Breast Reconstruction (cont.)
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Timing of breast reconstruction - Immediate versus delayed
Immediate breast reconstruction is reconstruction that is performed at the same time as the mastectomy. Delayed breast reconstruction is reconstruction that is performed weeks, months, or years after the mastectomy.
Surgeons differ in their opinions about when breast reconstruction should be performed. Some prefer to do it immediately after mastectomy, while others advise to delay breast reconstruction. If radiation therapy needs to be administered after mastectomy, then breast reconstruction is generally delayed until the skin in the treated area has healed. Excellent results can usually be achieved by either immediate breast reconstruction or delayed breast reconstruction.
The advantages of immediate reconstruction are that it avoids additional operation and general anesthesia at a later date, reconstruction is easier as the tissues are not damaged by scarring, and the breast skin retains the size and shape of the original breast.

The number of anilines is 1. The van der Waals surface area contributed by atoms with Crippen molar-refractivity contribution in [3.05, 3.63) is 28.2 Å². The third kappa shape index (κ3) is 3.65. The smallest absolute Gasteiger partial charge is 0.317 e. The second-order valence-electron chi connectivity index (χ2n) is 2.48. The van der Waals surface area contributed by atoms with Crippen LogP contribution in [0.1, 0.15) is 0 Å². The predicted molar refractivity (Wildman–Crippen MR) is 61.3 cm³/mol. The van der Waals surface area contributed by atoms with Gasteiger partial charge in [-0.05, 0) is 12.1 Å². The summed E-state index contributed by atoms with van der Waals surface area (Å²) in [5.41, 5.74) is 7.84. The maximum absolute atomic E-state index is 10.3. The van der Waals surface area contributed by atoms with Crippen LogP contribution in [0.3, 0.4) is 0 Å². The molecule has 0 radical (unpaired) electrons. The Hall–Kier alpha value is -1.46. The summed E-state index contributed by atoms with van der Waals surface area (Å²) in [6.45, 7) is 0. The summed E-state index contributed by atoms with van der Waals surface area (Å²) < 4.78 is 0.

The advantage of delayed reconstruction is that the woman has more time to consider the alternatives. After a mastectomy, many women choose a procedure recommended by the plastic surgeon and are more confident about the selection of the type of reconstruction. Additionally, these patients have no risk of a wound healing complication as a result of their reconstruction, which could potentially delay the initiation of chemotherapy.
Women who choose immediate reconstruction have to make the decision at a time of great stress, but, for some women, the idea of having the breast tissue reconstructed immediately after mastectomy relieves much of the stress associated with mastectomy. Women who delay reconstruction may go through two periods of emotional readjustment: the first period is adjusting to the loss of a breast and the second readjustment involves accepting the reconstructed breast as their own.
Some types of reconstruction can be completed in a single procedure, whereas other types may require 2 or more operations to complete the reconstructive process.
Medically Reviewed by a Doctor on 9/9/2014
Marga Massey, MD
Leigh A Neumayer, MD, MS, FACS
Galen Poole, MD, FACS
Mary L Windle, PharmD
Lee P Shulman, MD
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